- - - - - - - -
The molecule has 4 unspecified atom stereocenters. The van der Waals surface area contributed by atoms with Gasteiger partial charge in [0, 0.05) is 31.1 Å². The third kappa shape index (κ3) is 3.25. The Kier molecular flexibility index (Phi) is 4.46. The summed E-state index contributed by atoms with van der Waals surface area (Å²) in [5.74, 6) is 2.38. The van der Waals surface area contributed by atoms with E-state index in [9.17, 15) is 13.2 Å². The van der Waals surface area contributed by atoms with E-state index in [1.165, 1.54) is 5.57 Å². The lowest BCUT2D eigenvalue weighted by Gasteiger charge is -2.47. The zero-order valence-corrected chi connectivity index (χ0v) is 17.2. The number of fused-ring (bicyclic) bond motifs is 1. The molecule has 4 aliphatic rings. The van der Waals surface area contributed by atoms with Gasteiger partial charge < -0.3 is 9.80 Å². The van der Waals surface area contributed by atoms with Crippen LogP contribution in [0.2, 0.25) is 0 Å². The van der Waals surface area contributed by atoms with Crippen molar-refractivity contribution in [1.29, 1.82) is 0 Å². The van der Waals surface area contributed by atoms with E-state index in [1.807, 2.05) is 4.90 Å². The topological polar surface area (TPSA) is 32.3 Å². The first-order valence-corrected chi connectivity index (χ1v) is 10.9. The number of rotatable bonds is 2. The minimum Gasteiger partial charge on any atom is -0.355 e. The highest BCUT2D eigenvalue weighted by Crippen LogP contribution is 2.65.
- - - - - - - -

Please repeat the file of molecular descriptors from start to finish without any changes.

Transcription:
The molecule has 4 unspecified atom stereocenters. The van der Waals surface area contributed by atoms with Gasteiger partial charge in [0, 0.05) is 31.1 Å². The third kappa shape index (κ3) is 3.25. The Kier molecular flexibility index (Phi) is 4.46. The summed E-state index contributed by atoms with van der Waals surface area (Å²) in [5.74, 6) is 2.38. The van der Waals surface area contributed by atoms with E-state index in [9.17, 15) is 13.2 Å². The van der Waals surface area contributed by atoms with E-state index in [1.165, 1.54) is 5.57 Å². The lowest BCUT2D eigenvalue weighted by Gasteiger charge is -2.47. The zero-order valence-corrected chi connectivity index (χ0v) is 17.2. The number of fused-ring (bicyclic) bond motifs is 1. The molecule has 4 aliphatic rings. The van der Waals surface area contributed by atoms with Gasteiger partial charge < -0.3 is 9.80 Å². The van der Waals surface area contributed by atoms with Crippen LogP contribution in [0.2, 0.25) is 0 Å². The van der Waals surface area contributed by atoms with Crippen molar-refractivity contribution in [1.29, 1.82) is 0 Å². The van der Waals surface area contributed by atoms with E-state index in [1.807, 2.05) is 4.90 Å². The topological polar surface area (TPSA) is 32.3 Å². The first-order valence-corrected chi connectivity index (χ1v) is 10.9. The number of rotatable bonds is 2. The minimum Gasteiger partial charge on any atom is -0.355 e. The highest BCUT2D eigenvalue weighted by Crippen LogP contribution is 2.65.